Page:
The 270-degree crankshaft gives the bike requisite character, although it’s more Ducati than old-time 360-degree-crank Norton. A Twin, however modern it is, isn’t supposed to be glass-smooth or buzzy, and the Norton isn’t either of those. The counterbalancer quells the strongest of the vibes and leaves the rest for you. Output is a claimed 79 hp at 6500 rpm, and it feels like it on the road. Claimed torque is an equally welcome 66.4 ft.-lb. at 5200 rpm. Healthy enough figures for an air-cooled Twin.
At 70 mph, the motor is spinning at 4000 rpm in the top cog of the five-speed gearbox. Roll on another 1000 rpm and you’re doing 90. The testbike is also the firm’s development mule, so it was fitted with aftermarket pipes made by a British company called Motad. They’re not as pretty as the reverse-cone megas that come standard, but these 2-into-1-into-2 pipes sound fantastic.
And while the engine is right on the money in comparison with similar-displacement, modern, air-cooled Twins, the handling of the SE is shocking. Not bad. Shocking, as in unexpected. The appearance of the new Commando is a mixture of British history, rose-tinted familiarity and trusted modern blue-chip brands. But grab it by the bars and wring its neck and any nostalgia trip is over. The bike twitches and shimmies like a stripped-down streetfighter. The bars kick as the front end goes light on the throttle. Perhaps it’s the superlight South African-made BST carbon-fiber wheels (non-SE models will be equipped with alloy-rimmed wire-spoke wheels) that help it feel so frisky. The new Commando doesn’t go AWOL but gives the impression it’s up for a fight or fun, whichever comes its way.
Limited run of 200 Commando 961 SEs features BST carbon-fiber wheels, uprated Öhlins suspension, radial-mount Brembo brakes. Styling survives virtually unchanged from Norton America days. Not a bad thing at all…
The clues are in the spec sheet: 24.5 degrees of rake, 3.9 inches of trail and a 55.9-inch wheelbase. That’s shorter than a Ducati 1098, with the same rake and just a whisker more trail. This thing is set up like a sportbike. It isn’t a dumbed-down heritage bike for balding fellas who remember when “men were men and bikes were bikes.” It’s a backroad scratcher. When the road becomes bumpier, the fully adjustable Öhlins inverted fork and twin-shock rear suspension show themselves to be on the firm side. The brakes are fiercely powerful, thanks to radial Brembos biting large, 320mm discs. Get the Norton on a flowing road where you can surf the 961’s torque curve and it’s a rapid bike without being hairball. It’s exciting, involving.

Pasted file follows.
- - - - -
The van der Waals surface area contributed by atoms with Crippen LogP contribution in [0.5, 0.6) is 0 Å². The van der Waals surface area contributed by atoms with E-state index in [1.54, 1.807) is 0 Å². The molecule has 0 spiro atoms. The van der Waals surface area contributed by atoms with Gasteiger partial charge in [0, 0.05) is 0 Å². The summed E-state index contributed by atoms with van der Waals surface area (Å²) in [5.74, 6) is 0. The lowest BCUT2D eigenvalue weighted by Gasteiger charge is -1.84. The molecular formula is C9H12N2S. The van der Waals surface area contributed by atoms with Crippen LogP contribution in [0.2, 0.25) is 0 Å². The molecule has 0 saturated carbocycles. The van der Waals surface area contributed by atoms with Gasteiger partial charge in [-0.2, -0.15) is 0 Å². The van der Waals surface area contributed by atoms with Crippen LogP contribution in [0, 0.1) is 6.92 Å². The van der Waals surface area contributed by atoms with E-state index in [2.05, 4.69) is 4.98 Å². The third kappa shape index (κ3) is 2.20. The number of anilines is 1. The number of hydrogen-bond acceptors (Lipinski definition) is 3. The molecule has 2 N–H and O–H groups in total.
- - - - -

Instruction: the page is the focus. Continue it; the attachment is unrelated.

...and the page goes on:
Of course, plenty of Com-mandos will be parked next to a Jaguar or Bentley, especially the 200 limited-edition SE models, and these are likely to get used gently. Surprisingly, the bike is fine with that because fueling is glitch-free. The 961 rolls through villages at little more than idle, as well-behaved as the local vicar.
Negatives? The testbike was fitted with a prototype gear linkage, and I struggled to find neutral a few times. The 961 would make a good pillion hauler, but there’s no option for that, though Norton is tooling up soon. The seat that is there isn’t likely to be your best friend at the end of a 300-mile day. The price? Not cheap at the $19,499 Norton quotes for the carbon-wheeled SE, although the spec is high and the components are very good quality. The lower-spec Sport and Café Racer models that will follow are planned to be about 25 percent cheaper. The goal is to have bikes in the U.S. “this year.” The Federal approval process is under way for a 49-state model, with California-legal versions to come later.
Even if the Commando isn’t your kind of bike, there can be few enthusiasts in the world who don’t want to see a new motorcycle company making a go of it. And by the sound of it, Norton has a great deal of industry support. None of that would mean a thing if the first model out of the factory promised more than it delivered. Happily for everyone involved, the opposite is true.